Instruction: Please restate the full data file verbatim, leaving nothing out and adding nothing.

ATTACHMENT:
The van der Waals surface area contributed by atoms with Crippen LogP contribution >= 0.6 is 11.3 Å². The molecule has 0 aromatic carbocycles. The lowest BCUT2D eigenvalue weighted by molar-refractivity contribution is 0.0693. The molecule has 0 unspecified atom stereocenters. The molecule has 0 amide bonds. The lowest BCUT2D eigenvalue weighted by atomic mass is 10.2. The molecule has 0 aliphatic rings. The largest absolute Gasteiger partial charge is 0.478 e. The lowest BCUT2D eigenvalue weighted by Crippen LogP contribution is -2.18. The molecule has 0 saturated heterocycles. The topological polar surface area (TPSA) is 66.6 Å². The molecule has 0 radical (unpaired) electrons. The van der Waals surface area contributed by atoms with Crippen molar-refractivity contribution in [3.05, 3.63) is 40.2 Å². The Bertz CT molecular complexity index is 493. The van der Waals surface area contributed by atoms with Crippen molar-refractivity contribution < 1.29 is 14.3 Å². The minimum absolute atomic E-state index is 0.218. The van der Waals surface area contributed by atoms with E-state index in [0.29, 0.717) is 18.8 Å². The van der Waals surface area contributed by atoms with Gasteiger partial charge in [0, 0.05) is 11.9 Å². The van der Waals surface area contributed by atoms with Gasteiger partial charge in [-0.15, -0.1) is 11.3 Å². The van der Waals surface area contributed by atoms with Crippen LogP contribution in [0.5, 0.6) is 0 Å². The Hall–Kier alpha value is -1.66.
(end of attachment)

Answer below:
The van der Waals surface area contributed by atoms with Crippen LogP contribution >= 0.6 is 11.3 Å². The molecule has 0 aromatic carbocycles. The lowest BCUT2D eigenvalue weighted by molar-refractivity contribution is 0.0693. The molecule has 0 unspecified atom stereocenters. The molecule has 0 amide bonds. The lowest BCUT2D eigenvalue weighted by atomic mass is 10.2. The molecule has 0 aliphatic rings. The largest absolute Gasteiger partial charge is 0.478 e. The lowest BCUT2D eigenvalue weighted by Crippen LogP contribution is -2.18. The molecule has 0 saturated heterocycles. The topological polar surface area (TPSA) is 66.6 Å². The molecule has 0 radical (unpaired) electrons. The van der Waals surface area contributed by atoms with Crippen molar-refractivity contribution in [3.05, 3.63) is 40.2 Å². The Bertz CT molecular complexity index is 493. The van der Waals surface area contributed by atoms with Crippen molar-refractivity contribution < 1.29 is 14.3 Å². The minimum absolute atomic E-state index is 0.218. The van der Waals surface area contributed by atoms with E-state index in [0.29, 0.717) is 18.8 Å². The van der Waals surface area contributed by atoms with Gasteiger partial charge in [0, 0.05) is 11.9 Å². The van der Waals surface area contributed by atoms with Gasteiger partial charge in [-0.15, -0.1) is 11.3 Å². The van der Waals surface area contributed by atoms with Crippen LogP contribution in [0.5, 0.6) is 0 Å². The Hall–Kier alpha value is -1.66.